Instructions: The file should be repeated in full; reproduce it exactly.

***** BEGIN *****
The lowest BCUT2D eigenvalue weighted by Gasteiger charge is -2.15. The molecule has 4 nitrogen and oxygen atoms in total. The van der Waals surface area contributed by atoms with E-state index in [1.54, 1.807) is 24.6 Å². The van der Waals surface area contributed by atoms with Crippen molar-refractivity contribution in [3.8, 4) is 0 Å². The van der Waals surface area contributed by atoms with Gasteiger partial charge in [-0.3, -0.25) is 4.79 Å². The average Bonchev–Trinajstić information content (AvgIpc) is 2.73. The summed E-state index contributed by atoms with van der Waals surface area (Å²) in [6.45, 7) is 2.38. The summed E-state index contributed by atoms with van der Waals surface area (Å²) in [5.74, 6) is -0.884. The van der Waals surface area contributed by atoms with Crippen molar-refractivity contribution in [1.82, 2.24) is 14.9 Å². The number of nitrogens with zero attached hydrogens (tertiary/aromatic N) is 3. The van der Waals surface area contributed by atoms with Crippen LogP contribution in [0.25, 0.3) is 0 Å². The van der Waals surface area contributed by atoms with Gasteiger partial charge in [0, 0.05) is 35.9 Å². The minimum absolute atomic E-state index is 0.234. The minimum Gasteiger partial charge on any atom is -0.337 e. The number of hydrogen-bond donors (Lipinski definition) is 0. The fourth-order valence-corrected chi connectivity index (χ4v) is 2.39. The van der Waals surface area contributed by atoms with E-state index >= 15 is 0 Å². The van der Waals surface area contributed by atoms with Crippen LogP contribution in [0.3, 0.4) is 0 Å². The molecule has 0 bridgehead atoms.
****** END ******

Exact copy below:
The lowest BCUT2D eigenvalue weighted by Gasteiger charge is -2.15. The molecule has 4 nitrogen and oxygen atoms in total. The van der Waals surface area contributed by atoms with E-state index in [1.54, 1.807) is 24.6 Å². The van der Waals surface area contributed by atoms with Crippen molar-refractivity contribution in [3.8, 4) is 0 Å². The van der Waals surface area contributed by atoms with Gasteiger partial charge in [-0.3, -0.25) is 4.79 Å². The average Bonchev–Trinajstić information content (AvgIpc) is 2.73. The summed E-state index contributed by atoms with van der Waals surface area (Å²) in [6.45, 7) is 2.38. The summed E-state index contributed by atoms with van der Waals surface area (Å²) in [5.74, 6) is -0.884. The van der Waals surface area contributed by atoms with Crippen molar-refractivity contribution in [1.82, 2.24) is 14.9 Å². The number of nitrogens with zero attached hydrogens (tertiary/aromatic N) is 3. The van der Waals surface area contributed by atoms with Crippen LogP contribution in [0.25, 0.3) is 0 Å². The van der Waals surface area contributed by atoms with Gasteiger partial charge in [0, 0.05) is 35.9 Å². The minimum absolute atomic E-state index is 0.234. The minimum Gasteiger partial charge on any atom is -0.337 e. The number of hydrogen-bond donors (Lipinski definition) is 0. The fourth-order valence-corrected chi connectivity index (χ4v) is 2.39. The van der Waals surface area contributed by atoms with E-state index >= 15 is 0 Å². The van der Waals surface area contributed by atoms with Crippen LogP contribution in [0.3, 0.4) is 0 Å². The molecule has 0 bridgehead atoms.